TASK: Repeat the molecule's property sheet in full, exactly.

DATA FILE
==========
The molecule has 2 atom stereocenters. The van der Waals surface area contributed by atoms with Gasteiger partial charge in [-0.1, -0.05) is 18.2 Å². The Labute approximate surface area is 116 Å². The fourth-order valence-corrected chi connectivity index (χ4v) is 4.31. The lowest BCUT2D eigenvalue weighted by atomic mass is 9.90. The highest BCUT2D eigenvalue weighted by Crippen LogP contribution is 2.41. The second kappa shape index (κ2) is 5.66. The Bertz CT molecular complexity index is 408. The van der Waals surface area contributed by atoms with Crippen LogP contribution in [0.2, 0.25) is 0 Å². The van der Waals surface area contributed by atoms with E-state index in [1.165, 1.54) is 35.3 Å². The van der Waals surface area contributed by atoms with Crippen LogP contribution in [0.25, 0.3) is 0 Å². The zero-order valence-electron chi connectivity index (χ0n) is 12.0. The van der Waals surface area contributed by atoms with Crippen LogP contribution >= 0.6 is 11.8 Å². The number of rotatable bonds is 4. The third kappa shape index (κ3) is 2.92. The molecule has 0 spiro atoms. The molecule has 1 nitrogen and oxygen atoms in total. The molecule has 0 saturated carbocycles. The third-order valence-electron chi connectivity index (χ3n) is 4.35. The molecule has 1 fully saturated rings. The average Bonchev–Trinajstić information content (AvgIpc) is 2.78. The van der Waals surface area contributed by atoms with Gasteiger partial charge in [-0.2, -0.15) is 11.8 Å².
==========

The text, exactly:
The molecule has 2 atom stereocenters. The van der Waals surface area contributed by atoms with Gasteiger partial charge in [-0.1, -0.05) is 18.2 Å². The Labute approximate surface area is 116 Å². The fourth-order valence-corrected chi connectivity index (χ4v) is 4.31. The lowest BCUT2D eigenvalue weighted by atomic mass is 9.90. The highest BCUT2D eigenvalue weighted by Crippen LogP contribution is 2.41. The second kappa shape index (κ2) is 5.66. The Bertz CT molecular complexity index is 408. The van der Waals surface area contributed by atoms with Crippen LogP contribution in [0.2, 0.25) is 0 Å². The van der Waals surface area contributed by atoms with E-state index in [1.165, 1.54) is 35.3 Å². The van der Waals surface area contributed by atoms with Crippen LogP contribution in [0.25, 0.3) is 0 Å². The zero-order valence-electron chi connectivity index (χ0n) is 12.0. The van der Waals surface area contributed by atoms with Crippen LogP contribution >= 0.6 is 11.8 Å². The number of rotatable bonds is 4. The third kappa shape index (κ3) is 2.92. The molecule has 0 spiro atoms. The molecule has 1 nitrogen and oxygen atoms in total. The molecule has 0 saturated carbocycles. The third-order valence-electron chi connectivity index (χ3n) is 4.35. The molecule has 1 fully saturated rings. The average Bonchev–Trinajstić information content (AvgIpc) is 2.78. The van der Waals surface area contributed by atoms with Gasteiger partial charge in [-0.2, -0.15) is 11.8 Å².